Drunk Driver and Two Philadelphia Bars Being Sued Over Death of Pedestrian

The family of a 22-year-old woman who was killed in March 2012 when she was struck by a vehicle being driven by a drunk driver in South Philadelphia is suing the driver and two bars for damages under laws that exist to hold bars responsible for the conduct of their patrons who have been drinking in the establishments.

Pennsylvania’s Dram shop liability law is named for a “dram shop,” which is a 1700’s term for a tavern that sold alcoholic drinks by the then-popular dram, which is a small unit of measure.

Dram shop actions make bar owners and other people who make a profit selling alcohol responsible for the consequences of continuing to serve alcohol to someone who is over the limit. Drams laws also apply if the person who is served alcohol is underage. By serving additional drinks to someone and then allowing them to leave the establishment in that condition, the tavern owner can be held responsible for injuries to others. If you’re visibly intoxicated, the law says that a tavern owner should cease serving you alcohol at that point. The law is trying to remove the incentives for them to continue to sell additional alcohol to an intoxicated person. Because they’re making a profit by selling alcohol, they want to sell as much alcohol as possible because that’s how they make money.

In the Philadelphia case, ballet student Polina Kadiyska, had the right of way and was crossing South Broad Street near Ellsworth Street about 4 a.m. on March 18, 2012 when she was struck by an Audi being driven by DeAndre Barnes, who had been celebrating his 19th birthday that night by drinking in two local bars with several friends, according to a story in The Philadelphia Daily News. Barnes pleaded guilty Feb. 8 to a charge of homicide by vehicle while driving under the influence, according to the paper and is now serving five to 10 years in state prison.

Kadiyska’s estate has filed a wrongful death lawsuit against the two South Philadelphia bars that served Barnes before the fatal crash, alleging that the establishments should have not served him because he is underage and because he was intoxicated, The Daily News reported. The defendants are identified in the lawsuit as Kelbar Inc., the parent company of T-Barr’s Bar, at 8th and Jackson streets, and Frantic Nightclub, which is owned by the American Legion Post 153, on 24th Street and Passyunk Avenue, according to the paper. Also named in the lawsuit is national headquarters of The American Legion.

The victim was thrown through the air nearly 115 feet by the impact of Barnes’ car, the story reported. The driver then fled the scene but was arrested later, according to the story, and his blood-alcohol level was .156, which is nearly twice the legal limit in Pennsylvania. In Pennsylvania, a driver is considered to be driving under the influence of alcohol and intoxicated if his blood alcohol content (BAC) is .08 percent or higher, according to state law.

In August of 2012, another well-publicized dram shop liability case was filed in the death of Philadelphia Police Officer Brian Lorenzo, who was riding home from work on his police motorcycle early in the morning in July 2012 on northbound I-95 near Cottman Avenue when he was hit head-on by a car being driven the wrong way on the highway. Lorenzo’s widow sued the car driver, who police charged with drunk driving, and the bar where the driver allegedly consumed at least 6 alcoholic beverages, including three 22-ounce Coors Lights, two vodka drinks, and another 14-ounce beer at the T.G.I. Fridays restaurant on Street Road, according to a news account in The Philadelphia Inquirer at the time.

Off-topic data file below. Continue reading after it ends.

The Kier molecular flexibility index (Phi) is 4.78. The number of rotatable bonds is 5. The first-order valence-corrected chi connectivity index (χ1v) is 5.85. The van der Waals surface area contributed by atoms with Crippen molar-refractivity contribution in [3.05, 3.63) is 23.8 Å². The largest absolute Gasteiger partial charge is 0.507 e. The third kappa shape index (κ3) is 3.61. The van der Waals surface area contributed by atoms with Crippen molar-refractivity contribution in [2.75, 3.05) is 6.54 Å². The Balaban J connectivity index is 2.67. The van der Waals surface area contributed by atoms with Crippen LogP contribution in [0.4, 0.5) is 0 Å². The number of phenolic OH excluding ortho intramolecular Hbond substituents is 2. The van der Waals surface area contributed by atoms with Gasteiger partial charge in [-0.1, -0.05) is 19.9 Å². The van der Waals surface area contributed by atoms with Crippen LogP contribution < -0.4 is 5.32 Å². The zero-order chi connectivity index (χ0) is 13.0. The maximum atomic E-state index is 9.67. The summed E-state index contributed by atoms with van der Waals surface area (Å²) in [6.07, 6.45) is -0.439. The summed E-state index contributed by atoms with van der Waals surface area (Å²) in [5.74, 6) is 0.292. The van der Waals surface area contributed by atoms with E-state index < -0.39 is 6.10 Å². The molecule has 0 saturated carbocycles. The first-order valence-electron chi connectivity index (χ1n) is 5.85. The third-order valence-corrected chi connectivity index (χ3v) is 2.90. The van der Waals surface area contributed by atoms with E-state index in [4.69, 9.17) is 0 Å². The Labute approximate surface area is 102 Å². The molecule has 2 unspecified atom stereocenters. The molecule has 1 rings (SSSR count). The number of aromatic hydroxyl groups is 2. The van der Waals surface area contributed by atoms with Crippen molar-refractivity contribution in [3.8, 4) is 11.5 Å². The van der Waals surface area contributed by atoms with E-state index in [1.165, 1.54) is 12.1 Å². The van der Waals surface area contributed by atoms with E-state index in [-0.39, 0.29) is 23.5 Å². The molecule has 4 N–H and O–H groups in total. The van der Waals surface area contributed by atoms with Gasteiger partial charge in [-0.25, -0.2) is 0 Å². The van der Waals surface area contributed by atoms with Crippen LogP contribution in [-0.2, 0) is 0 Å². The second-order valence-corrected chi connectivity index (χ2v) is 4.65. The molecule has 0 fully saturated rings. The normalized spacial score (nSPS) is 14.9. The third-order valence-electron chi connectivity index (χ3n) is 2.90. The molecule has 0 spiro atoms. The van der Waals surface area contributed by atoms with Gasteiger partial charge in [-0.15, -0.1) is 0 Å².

In cases like these, bars that allegedly served alcohol to visibly intoxicated and or underage persons should be held responsible if the intoxicated persons are involved in vehicle crashes after they leave those establishments. That’s why we have dram liability laws on the books. The dram laws are there to help victims and their families when they are hugely impacted through the deaths of loved ones at the hands of drunk drivers whose drinking binges are not halted by the keen observations of restaurant and bar staff members in a moment’s notice. Dram shop rules exist to protect society as a whole and to punish bars and restaurants that continue to serve alcohol to customers who are already intoxicated.

While these cases of serving too much alcohol to customers may in fact be difficult to prove, these laws are on our books and must be enforced and prosecuted whenever they arise. Tavern owners must know that continuing to serve patrons once they are intoxicated is not acceptable, and that they will be held accountable.

These kinds of incidents and injuries happen every day when innocent victims are hurt in vehicle accidents through no fault of their own due to the actions or indifference of others. That’s where having a legal team on your side that uncovers every fact to bolster your case and maximize your damage award is key.

We here at MyPhillyLawyer stand ready to assist you with your legal case if you or a loved one is ever seriously injured in a vehicle incident or accident anywhere in the United States. We represent the families of victims who die in such tragedies as well, to ensure that their families receive every penny of damages that they are eligible to receive.

Call MyPhillyLawyer at 215-227-2727 or toll-free at 1-(866) 352-4572 anytime and our experienced, compassionate, aggressive team of attorneys and support staff will be there for you and your family every step of the way as we manage your case through the legal system.